How Estate Planning Can Provide Privacy
People are often concerned about keeping information about their finances private, but did you know that the way your Estate Plan is created could impact the privacy of you and your loved one’s privacy? Justin Randall spoke with Local 5 Live to discuss privacy and your estate plan.
Lisa Malak: Well, people are often concerned about keeping information about their finances private. But did you know that the way your estate plan is created can put your privacy at risk?
Millaine Wells: Attorney, Justin Randall is joining us from Hooper Law Office to explore this important topic. Good morning to you.
Justin Randall: Good morning.
Millaine Wells: So, there can be a lot of confusion with estate plans in regards to what information can be kept private while will be public. Can you give us some clarification on this?
Justin Randall: Yeah, so when we're talking about private or public information with the estate planning, really, the big distinction between when something would be public or private is whether or not somebody is potentially going through probate or not. So, one of the most common misconceptions with wills is that they'll avoid probate. But really what they are is instructions to the probate court of how you want your assets divided, and who you want in charge of the estate. So, if you're going through probate, it's possible that the contents of the will itself will become public record, you know who the beneficiaries are, who that personal representative is, and that can be really concerning to a lot of people. So, if they're looking to keep things private, there are alternatives to do that. But it usually involves a little bit different planning.
Lisa Malak: So what information is available when a person is planning with a well?
Justin Randall: Yeah, so I mean, it can be the beneficiaries, who those beneficiaries are, you know, because they can see the will itself. So, if they're able to see the will, they're able to see, maybe what percentage of the estate that beneficiary is getting, who those beneficiaries are, and maybe you know, how they're inheriting, whether they're inheriting with any sort of restrictions or if it's kind of fair game for them to use the assets however they want once they inherit it. And that can be really concerning, in particular, for people who have not minor children so much, but young adult children who are inheriting one of the big concerns is we want to prevent someone from taking advantage of somebody who maybe doesn't have as much like investment experience themselves.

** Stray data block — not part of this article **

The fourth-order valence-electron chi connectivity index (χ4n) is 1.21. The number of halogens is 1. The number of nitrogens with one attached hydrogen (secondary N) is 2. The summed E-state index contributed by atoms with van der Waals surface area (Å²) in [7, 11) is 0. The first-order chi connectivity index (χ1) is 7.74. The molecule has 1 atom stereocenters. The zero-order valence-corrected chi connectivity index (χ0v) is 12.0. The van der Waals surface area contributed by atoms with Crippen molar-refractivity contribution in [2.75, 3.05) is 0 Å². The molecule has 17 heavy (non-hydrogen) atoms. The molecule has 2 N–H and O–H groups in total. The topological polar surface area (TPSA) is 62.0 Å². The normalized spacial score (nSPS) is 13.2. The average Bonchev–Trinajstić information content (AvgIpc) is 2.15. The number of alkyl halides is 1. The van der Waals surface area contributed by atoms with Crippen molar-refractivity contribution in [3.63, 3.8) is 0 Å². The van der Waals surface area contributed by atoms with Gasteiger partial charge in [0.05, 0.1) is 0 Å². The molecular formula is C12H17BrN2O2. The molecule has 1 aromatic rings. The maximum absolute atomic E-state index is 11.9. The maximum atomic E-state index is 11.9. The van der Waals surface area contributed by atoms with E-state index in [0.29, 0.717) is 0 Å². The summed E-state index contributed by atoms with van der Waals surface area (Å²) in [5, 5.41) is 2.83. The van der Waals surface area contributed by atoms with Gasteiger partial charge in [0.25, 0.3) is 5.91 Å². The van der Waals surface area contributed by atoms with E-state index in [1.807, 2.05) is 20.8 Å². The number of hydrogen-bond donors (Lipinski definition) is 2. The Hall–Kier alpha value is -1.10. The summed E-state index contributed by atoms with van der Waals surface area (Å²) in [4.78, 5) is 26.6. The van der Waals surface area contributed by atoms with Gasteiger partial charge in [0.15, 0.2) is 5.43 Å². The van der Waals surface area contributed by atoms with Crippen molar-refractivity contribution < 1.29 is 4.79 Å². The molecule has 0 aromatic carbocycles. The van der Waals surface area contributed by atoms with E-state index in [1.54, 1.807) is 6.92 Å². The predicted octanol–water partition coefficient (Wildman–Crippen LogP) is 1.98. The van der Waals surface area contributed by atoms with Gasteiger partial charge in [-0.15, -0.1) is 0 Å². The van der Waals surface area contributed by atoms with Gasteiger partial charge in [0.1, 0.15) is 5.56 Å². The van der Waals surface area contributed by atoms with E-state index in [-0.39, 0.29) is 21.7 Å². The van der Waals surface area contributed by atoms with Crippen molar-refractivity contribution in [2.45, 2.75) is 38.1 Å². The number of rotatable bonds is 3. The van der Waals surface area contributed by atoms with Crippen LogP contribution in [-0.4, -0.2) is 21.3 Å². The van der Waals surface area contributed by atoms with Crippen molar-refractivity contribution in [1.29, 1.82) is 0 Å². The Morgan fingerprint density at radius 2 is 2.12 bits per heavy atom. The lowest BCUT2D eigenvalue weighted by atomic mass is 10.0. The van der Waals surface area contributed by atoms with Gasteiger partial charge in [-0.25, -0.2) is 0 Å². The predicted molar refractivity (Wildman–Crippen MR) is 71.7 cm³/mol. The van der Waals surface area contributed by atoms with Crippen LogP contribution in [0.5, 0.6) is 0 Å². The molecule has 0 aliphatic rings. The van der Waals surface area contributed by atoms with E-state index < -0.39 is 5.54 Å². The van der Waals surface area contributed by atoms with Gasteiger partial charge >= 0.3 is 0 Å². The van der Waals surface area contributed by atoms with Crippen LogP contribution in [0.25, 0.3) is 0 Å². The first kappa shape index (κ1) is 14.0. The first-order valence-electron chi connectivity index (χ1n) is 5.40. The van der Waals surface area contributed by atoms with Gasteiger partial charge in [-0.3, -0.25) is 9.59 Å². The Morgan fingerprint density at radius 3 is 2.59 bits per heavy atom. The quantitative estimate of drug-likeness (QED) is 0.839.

Millaine Wells: So what information is available if you have one of those trust-based plans?
Justin Randall: So, one of the best things about trust, when it comes to privacy is that it is not publicly available during someone's lifetime or after they pass away because there's no, you don't have to submit it to the probate process. The trust-based plans as long as there the trust are funded properly, will help that individual's estate, avoid probate. One of the other benefits of privacy with a Trust is that the beneficiaries themselves can be limited to what they themselves know about it. So, what I mean by that is, you might not want all of the other beneficiaries to know exactly what everyone else is getting too, to avoid conflict. And so, they can be limited to just knowing what they themselves are getting.
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